Hoke Schools to get $10 million for SandHoke School of Engineering

Home News Hoke Schools to get $10 million for SandHoke School of Engineering

Hoke County Schools will receive $10 million in grant funding from the state to go toward building a SandHoke School of Engineering.


North Carolina Superintendent Mark Johnson announced Thursday $55 million in grant funding for four different school districts, including Hoke County. The funding comes from the Needs-Based Public School Capital Fund. The other grant recipients this year include Robeson, Wayne and Edenton-Chowan school districts.


The grant awards go toward construction of new school buildings in economically distressed areas. In Hoke County, the funding will go toward “a state-of-the-art facility” with 27 classrooms/labs that will support “applied studies in the field of engineering,” according to a press release from the state superintendent’s office.


The proposed SandHoke School of Engineering will be located on the Hoke County Sandhills Community College campus, where SandHoke Early College High School is located. The $10 million will go toward the total project cost of about $28.19 million. The project will also help ease overcrowding at Hoke High, according to a press release.


Hoke County Schools Superintendent Dr. Freddie Williamson thanked Johnson on behalf of the school system for selecting Hoke to receive the funds.


“In partnership with Sandhills Community College and Hoke County Board of Commissioners, we plan to build SandHoke School of Engineering which will offer the students of Hoke County tremendous opportunities,” Williamson said in a statement. “Hoke County Schools The SandHoke School of Engineering will provide additional college pathways for students pursuing an Associate in Applied Science degree, and will also address the issue of equity by focusing efforts on encouraging our female students to pursue careers in Engineering and Computer Science. Additionally, this school will allow Hoke County Schools to address the growth of our student population while saving capital funds for future school construction projects.”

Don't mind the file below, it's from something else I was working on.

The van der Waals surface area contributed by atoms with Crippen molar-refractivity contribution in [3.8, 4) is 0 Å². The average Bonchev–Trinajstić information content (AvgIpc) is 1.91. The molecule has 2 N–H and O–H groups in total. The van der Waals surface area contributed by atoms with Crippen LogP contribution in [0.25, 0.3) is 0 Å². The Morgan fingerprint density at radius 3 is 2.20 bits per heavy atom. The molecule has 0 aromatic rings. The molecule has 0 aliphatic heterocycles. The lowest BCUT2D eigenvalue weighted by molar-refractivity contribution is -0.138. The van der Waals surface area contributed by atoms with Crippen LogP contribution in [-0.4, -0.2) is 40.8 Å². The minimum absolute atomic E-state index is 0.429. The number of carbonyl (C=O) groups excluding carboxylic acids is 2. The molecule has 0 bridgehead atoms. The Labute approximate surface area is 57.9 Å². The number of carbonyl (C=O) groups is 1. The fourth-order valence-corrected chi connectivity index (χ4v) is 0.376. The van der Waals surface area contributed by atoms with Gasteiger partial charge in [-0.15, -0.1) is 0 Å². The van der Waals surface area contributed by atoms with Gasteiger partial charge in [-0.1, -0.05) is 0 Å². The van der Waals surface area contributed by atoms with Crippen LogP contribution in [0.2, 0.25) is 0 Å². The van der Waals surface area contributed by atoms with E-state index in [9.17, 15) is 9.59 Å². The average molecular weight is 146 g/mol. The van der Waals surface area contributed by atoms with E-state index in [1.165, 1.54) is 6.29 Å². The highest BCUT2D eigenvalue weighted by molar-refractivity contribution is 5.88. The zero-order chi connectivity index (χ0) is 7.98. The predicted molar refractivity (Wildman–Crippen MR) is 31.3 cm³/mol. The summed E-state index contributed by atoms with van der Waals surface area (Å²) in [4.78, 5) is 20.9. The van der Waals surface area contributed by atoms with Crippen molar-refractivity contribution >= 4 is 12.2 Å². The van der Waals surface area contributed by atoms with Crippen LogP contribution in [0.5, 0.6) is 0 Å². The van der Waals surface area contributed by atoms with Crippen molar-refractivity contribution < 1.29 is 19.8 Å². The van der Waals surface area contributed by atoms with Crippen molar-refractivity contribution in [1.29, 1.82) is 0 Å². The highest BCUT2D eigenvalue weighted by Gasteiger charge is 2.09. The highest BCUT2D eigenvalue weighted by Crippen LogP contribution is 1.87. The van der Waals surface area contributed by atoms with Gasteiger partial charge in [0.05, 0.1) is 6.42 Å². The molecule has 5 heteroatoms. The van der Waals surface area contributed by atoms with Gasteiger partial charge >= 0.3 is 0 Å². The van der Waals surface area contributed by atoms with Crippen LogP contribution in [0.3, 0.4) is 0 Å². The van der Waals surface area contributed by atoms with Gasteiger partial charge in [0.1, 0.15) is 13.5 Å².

2020 is the fourth year that the grant funding has been made available, according to the state superintendent’s office.


“These grants will help address our state’s need to replace old, outdated schools with better learning environments,” Johnson said in a press release.


Robeson County received $15 million to build a Robeson County Career and Technology Center, with a total project cost of $82.3 million; Wayne County received $15 million to replace and expand Fremont Elementary School, with a total project cost of $23 million; and Edenton-Chowan received $15 million to build the first phase of a new high school, with a total project cost of $20 million.


The North Carolina General Assembly created the grant fund to help school districts in low-wealth counties. The revenue comes from the North Carolina Education Lottery, according to the state superintendent’s office. Awards are capped at $15 million per project for Tier 1, or most distressed counties, and $10 million per project for Tier 2 counties.


The money comes with a stipulation: the law requires a local match of $1 for every $1 in grant funds for Tier 2 counties like Hoke.


“County applications were reviewed based on priorities provided in the law, including ability to generate revenue, high debt-to-tax revenue ratio, and the extent to which a project will address critical deficiencies in adequately serving the current and future student population,” the press release stated. “An emphasis was placed on projects that were far enough along in the planning process that construction could begin within 12-18 months.”


“I look forward to seeing these projects get under way in the coming months,” Johnson said in a statement. “I thank the General Assembly for making these funds available to help schools in areas that are most in need.”


Over the last four years, the Needs Based Public School Capital Fund has awarded a total of $298 million dollars to 26 local school districts, resulting in 26 new schools or buildings and the replacement of 29 existing schools, according to Johnson’s office.

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